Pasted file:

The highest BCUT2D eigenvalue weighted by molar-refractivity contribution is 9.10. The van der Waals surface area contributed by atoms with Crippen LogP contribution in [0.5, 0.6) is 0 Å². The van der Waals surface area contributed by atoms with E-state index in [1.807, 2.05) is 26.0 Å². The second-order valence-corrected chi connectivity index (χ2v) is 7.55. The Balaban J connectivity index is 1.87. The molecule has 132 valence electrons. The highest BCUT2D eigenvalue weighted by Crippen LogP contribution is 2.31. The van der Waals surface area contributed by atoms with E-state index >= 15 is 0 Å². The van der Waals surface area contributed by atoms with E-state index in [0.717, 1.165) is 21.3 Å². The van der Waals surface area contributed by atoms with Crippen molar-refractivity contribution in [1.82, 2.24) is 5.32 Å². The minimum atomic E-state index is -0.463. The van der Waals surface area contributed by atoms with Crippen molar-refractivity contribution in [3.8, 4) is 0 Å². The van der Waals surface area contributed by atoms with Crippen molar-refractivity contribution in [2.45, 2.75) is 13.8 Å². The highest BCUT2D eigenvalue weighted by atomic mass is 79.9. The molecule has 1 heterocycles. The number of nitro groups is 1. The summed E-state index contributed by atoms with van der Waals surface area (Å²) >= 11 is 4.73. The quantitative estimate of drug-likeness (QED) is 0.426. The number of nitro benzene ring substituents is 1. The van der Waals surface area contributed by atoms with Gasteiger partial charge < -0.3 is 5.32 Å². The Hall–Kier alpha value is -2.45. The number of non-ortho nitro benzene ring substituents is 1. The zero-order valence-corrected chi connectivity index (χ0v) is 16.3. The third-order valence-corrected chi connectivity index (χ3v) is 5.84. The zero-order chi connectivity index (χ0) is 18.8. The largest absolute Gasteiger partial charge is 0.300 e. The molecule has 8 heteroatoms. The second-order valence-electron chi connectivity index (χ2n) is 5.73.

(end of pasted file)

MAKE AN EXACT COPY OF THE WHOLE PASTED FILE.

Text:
The highest BCUT2D eigenvalue weighted by molar-refractivity contribution is 9.10. The van der Waals surface area contributed by atoms with Crippen LogP contribution in [0.5, 0.6) is 0 Å². The van der Waals surface area contributed by atoms with E-state index in [1.807, 2.05) is 26.0 Å². The second-order valence-corrected chi connectivity index (χ2v) is 7.55. The Balaban J connectivity index is 1.87. The molecule has 132 valence electrons. The highest BCUT2D eigenvalue weighted by Crippen LogP contribution is 2.31. The van der Waals surface area contributed by atoms with E-state index >= 15 is 0 Å². The van der Waals surface area contributed by atoms with E-state index in [0.717, 1.165) is 21.3 Å². The van der Waals surface area contributed by atoms with Crippen molar-refractivity contribution in [1.82, 2.24) is 5.32 Å². The minimum atomic E-state index is -0.463. The van der Waals surface area contributed by atoms with Crippen molar-refractivity contribution in [3.8, 4) is 0 Å². The van der Waals surface area contributed by atoms with Crippen molar-refractivity contribution in [2.45, 2.75) is 13.8 Å². The highest BCUT2D eigenvalue weighted by atomic mass is 79.9. The molecule has 1 heterocycles. The number of nitro groups is 1. The summed E-state index contributed by atoms with van der Waals surface area (Å²) >= 11 is 4.73. The quantitative estimate of drug-likeness (QED) is 0.426. The number of nitro benzene ring substituents is 1. The van der Waals surface area contributed by atoms with Gasteiger partial charge < -0.3 is 5.32 Å². The Hall–Kier alpha value is -2.45. The number of non-ortho nitro benzene ring substituents is 1. The zero-order valence-corrected chi connectivity index (χ0v) is 16.3. The third-order valence-corrected chi connectivity index (χ3v) is 5.84. The zero-order chi connectivity index (χ0) is 18.8. The largest absolute Gasteiger partial charge is 0.300 e. The molecule has 8 heteroatoms. The second-order valence-electron chi connectivity index (χ2n) is 5.73.